I then asked my Facebook, Google+, and Twitter contacts—a combined audience of about 35,000 (plus whatever extended audience might have seen the question after the fact)—if they or anyone they knew had intentionally switched from another platform to a BB10 smartphone without their employer holding a gun to their head. Crickets. Not a single person responded to say they had even heard of such a thing.
The only reason BlackBerry's quarter was as good as it was is the pent-up demand from customers who are locked into BlackBerry. Beyond that, there is no demand, and it will get only worse from here.
Meet BlackBerry: The MDM company
I sounded the death of BlackBerry as a mobile platform or device manufacturer more than a year ago, predicting that BlackBerry Mobile Fusion would be the future for BlackBerry. I still think the company can emerge from its ashes and re-establish itself as a mobile device management (MDM) company.
It seems BlackBerry CEO Thorsten Heins is beginning to see things that way, too. He devoted much of the earnings call to spinning the quarterly results. Heins' message was essentially "Don't pay attention to the dismal smartphone sales and revenue figures, just look at the silver lining: BlackBerry isn't just a device company—it can live on as an enterprise mobility company."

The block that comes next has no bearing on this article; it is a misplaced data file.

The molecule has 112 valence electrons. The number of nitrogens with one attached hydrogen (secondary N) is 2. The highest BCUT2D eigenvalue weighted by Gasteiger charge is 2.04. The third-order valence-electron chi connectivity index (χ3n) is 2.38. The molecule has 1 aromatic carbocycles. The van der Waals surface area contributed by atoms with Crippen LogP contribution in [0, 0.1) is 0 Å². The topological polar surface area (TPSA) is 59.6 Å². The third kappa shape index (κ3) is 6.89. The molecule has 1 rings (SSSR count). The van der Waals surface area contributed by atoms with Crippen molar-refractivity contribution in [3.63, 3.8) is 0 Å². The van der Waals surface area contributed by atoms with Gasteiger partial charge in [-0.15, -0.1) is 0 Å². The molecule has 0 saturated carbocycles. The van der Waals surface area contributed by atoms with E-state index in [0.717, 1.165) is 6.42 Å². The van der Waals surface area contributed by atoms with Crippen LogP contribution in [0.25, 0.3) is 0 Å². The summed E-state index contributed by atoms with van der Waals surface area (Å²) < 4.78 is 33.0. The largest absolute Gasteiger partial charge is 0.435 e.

BlackBerry is already marching in that direction, starting with BlackBerry Mobile Fusion. The company has also announced plans to make BlackBerry Messenger (BBM) available on iOS and Android. More recently, it added that BlackBerry Secure Work Space will also be offered for iOS and Android. Do you see the pattern?
The ship has sailed on BlackBerry as a mobile platform, and BlackBerry smartphones and tablets are not long for this world. But many companies remain entrenched in the BlackBerry ecosystem. They love BBM. They appreciate the security and the control BlackBerry provides. By extending the features and capabilities that customers love most about BlackBerry to iOS and Android, BlackBerry enables its customers to incorporate or transition to other platforms without losing the BlackBerry mobile-management tools they value so highly.
BlackBerry invented mobile device management before there was an MDM market. It makes sense for BlackBerry to surrender the mobile platform and device market, and assert its role as the dominant MDM player.
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